The Rise of Macedonia

To the north of Greece were the Macedonians, descendants of the Dorian Greeks. They worshiped Greek gods and spoke a dialect of Greek that the Greeks south of them found difficult to understand. Greeks to the south of them thought of them as uncouth barbarians. But as a nation, the Macedonians were on their way to acquiring superior political power. Macedonia was united under King Philip – who would have a son in 336 BCE to be known a couple of decades later as Alexander the Great.

Macedonia had timber, great mines, sheep, cattle and pastures for raising horses. Macedonia was developing agriculturally. Macedonians were hardy, unaccustomed to soft living and luxuries and many men who lived for war. Philip encourage trade, which provided him with more revenue. He had an army that was highly disciplined, with a cavalry better at horsemanship than were the Greeks. It had siege weapons, and it had a new formation called the phalanx: rows of soldiers packed closely together, unweighted by body armor and carrying pikes fifteen feet long, longer that those carried by the Greeks to the south.

Macedonia (Macedon) was more than a city-state and more than a small empire. (map)  It had become a powerful and united country. (It's capital city, Pella). It expanded against powers on its southern border. In 357 Philip took back Amphipolis, a gateway to Thrace. Athens, with its powerful navy, failed to win back Amphipolis or to prevent further expansion by Philip. In 356, Philip took the Thracian city of Crenides and renamed it Philippi, a city from which he began controlling neighboring gold mines. He now had more land to award nobles for their loyalty, and his military successes lifted the optimism and morale of common Macedonians.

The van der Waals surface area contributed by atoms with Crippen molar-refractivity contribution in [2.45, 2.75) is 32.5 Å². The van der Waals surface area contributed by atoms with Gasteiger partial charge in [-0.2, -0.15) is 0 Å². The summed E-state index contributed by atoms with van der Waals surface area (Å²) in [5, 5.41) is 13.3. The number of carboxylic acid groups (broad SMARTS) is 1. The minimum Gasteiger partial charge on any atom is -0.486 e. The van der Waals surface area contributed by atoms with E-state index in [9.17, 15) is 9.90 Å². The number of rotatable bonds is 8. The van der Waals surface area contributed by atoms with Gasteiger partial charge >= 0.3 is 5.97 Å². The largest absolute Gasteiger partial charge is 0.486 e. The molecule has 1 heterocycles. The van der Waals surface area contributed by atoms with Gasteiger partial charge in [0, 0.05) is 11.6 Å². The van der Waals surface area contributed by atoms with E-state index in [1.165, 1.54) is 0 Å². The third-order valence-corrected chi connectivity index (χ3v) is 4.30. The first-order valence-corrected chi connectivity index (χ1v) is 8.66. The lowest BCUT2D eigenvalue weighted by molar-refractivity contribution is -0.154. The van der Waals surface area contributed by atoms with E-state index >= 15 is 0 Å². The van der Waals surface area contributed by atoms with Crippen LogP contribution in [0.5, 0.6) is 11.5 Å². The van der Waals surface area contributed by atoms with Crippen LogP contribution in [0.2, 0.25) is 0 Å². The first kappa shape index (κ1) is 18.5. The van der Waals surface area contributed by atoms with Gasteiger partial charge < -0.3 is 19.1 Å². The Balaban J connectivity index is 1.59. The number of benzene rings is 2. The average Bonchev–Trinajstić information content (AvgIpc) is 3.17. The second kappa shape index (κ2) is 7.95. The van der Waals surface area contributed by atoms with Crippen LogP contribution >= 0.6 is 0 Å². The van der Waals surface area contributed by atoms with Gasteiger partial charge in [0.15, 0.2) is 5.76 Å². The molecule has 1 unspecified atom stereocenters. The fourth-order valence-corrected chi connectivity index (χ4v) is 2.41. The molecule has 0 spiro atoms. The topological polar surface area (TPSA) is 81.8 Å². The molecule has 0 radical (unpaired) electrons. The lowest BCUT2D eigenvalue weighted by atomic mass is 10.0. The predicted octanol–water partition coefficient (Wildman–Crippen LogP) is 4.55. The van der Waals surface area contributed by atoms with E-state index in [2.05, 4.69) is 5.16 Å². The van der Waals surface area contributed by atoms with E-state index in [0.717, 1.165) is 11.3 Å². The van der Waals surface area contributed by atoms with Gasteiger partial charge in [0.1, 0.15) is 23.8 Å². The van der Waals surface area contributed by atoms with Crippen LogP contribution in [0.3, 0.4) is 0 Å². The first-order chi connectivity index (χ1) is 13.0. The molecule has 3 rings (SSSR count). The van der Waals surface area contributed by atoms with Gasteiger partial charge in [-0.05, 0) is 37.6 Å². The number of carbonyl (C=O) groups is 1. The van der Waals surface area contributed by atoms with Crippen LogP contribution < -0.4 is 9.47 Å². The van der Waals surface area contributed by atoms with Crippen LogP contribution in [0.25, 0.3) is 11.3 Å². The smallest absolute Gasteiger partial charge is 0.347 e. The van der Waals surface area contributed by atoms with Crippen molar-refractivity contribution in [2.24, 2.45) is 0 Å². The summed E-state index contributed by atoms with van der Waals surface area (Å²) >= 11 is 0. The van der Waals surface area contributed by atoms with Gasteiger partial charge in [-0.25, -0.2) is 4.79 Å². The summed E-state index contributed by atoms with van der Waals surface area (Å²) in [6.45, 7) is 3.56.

In 339, Philip moved his army into central Greece. Thebes and Athens put aside their warring and joined forces against him. Philip defeated them both. Philip garrisoned Macedonian soldiers in Thebes and stripped the city of its power in Boeotia. And he offered Athens an alliance with favorable terms that Athens was glad to accept.

Philip created a federal constitution for a new league of Greeks (without the Spartans). Their representatives were to meet and settle differences among them at the city of Corinth. They were to be collectively responsible for defense against brigandage, against piracy and against trouble from those seeking a redistribution of wealth or abolition of debts. The league's politics were to be conservative, bringing an end to the trend toward reform and democracy that had begun with Solon more than two hundred years before.

In the year 336, following a conflict between Philip II and one of his many wives, Alexander's mother, Olympias. Doubt arose concerning Alexander's legitimacy. Philip was assassinated. Alexander held an inquiry that concluded that the assassination was the work of Persian agents. Historians don't know. Alexander was recognized as Philip's successor, and he took over Philip's plan to expand against Persian rule of Greeks in Asia Minor. A great expansion and a new era, the Hellenistic Era, was about to unfold.